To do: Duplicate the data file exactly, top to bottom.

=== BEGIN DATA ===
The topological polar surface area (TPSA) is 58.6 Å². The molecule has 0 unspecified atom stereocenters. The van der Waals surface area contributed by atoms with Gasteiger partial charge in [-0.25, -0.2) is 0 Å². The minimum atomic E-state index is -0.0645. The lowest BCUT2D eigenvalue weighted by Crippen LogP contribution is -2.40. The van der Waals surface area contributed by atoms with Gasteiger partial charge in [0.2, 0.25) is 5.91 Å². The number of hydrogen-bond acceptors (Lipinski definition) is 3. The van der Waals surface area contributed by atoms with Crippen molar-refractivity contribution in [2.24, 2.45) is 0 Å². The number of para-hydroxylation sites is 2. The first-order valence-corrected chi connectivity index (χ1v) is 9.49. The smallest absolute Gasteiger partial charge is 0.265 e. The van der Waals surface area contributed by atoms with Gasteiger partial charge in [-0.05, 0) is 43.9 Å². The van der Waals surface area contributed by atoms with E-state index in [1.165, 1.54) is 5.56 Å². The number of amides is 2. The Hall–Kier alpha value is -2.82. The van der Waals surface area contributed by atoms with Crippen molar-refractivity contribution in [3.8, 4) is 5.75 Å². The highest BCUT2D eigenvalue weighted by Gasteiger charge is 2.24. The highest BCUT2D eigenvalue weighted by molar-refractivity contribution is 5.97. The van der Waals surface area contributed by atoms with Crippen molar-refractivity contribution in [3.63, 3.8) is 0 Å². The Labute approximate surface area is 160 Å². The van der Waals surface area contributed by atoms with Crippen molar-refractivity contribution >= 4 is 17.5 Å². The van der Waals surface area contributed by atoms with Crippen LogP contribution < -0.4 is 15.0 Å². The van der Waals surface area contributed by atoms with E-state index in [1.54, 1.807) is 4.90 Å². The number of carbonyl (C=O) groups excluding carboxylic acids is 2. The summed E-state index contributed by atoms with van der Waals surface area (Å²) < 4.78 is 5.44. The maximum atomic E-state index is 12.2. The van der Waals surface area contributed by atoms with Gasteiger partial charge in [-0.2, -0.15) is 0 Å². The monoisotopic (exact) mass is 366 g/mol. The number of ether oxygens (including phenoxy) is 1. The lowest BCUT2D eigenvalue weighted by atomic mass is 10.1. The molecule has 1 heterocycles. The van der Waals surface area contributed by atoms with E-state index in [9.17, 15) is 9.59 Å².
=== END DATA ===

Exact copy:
The topological polar surface area (TPSA) is 58.6 Å². The molecule has 0 unspecified atom stereocenters. The van der Waals surface area contributed by atoms with Gasteiger partial charge in [-0.25, -0.2) is 0 Å². The minimum atomic E-state index is -0.0645. The lowest BCUT2D eigenvalue weighted by Crippen LogP contribution is -2.40. The van der Waals surface area contributed by atoms with Gasteiger partial charge in [0.2, 0.25) is 5.91 Å². The number of hydrogen-bond acceptors (Lipinski definition) is 3. The van der Waals surface area contributed by atoms with Crippen molar-refractivity contribution in [2.24, 2.45) is 0 Å². The number of para-hydroxylation sites is 2. The first-order valence-corrected chi connectivity index (χ1v) is 9.49. The smallest absolute Gasteiger partial charge is 0.265 e. The van der Waals surface area contributed by atoms with Gasteiger partial charge in [-0.05, 0) is 43.9 Å². The van der Waals surface area contributed by atoms with E-state index in [1.165, 1.54) is 5.56 Å². The number of amides is 2. The Hall–Kier alpha value is -2.82. The van der Waals surface area contributed by atoms with Crippen molar-refractivity contribution in [3.8, 4) is 5.75 Å². The highest BCUT2D eigenvalue weighted by Gasteiger charge is 2.24. The highest BCUT2D eigenvalue weighted by molar-refractivity contribution is 5.97. The van der Waals surface area contributed by atoms with Crippen molar-refractivity contribution in [3.63, 3.8) is 0 Å². The Labute approximate surface area is 160 Å². The van der Waals surface area contributed by atoms with Crippen molar-refractivity contribution >= 4 is 17.5 Å². The van der Waals surface area contributed by atoms with Crippen LogP contribution < -0.4 is 15.0 Å². The van der Waals surface area contributed by atoms with E-state index in [1.54, 1.807) is 4.90 Å². The number of carbonyl (C=O) groups excluding carboxylic acids is 2. The summed E-state index contributed by atoms with van der Waals surface area (Å²) < 4.78 is 5.44. The maximum atomic E-state index is 12.2. The van der Waals surface area contributed by atoms with Gasteiger partial charge in [-0.2, -0.15) is 0 Å². The monoisotopic (exact) mass is 366 g/mol. The number of ether oxygens (including phenoxy) is 1. The lowest BCUT2D eigenvalue weighted by atomic mass is 10.1. The molecule has 1 heterocycles. The van der Waals surface area contributed by atoms with E-state index in [9.17, 15) is 9.59 Å².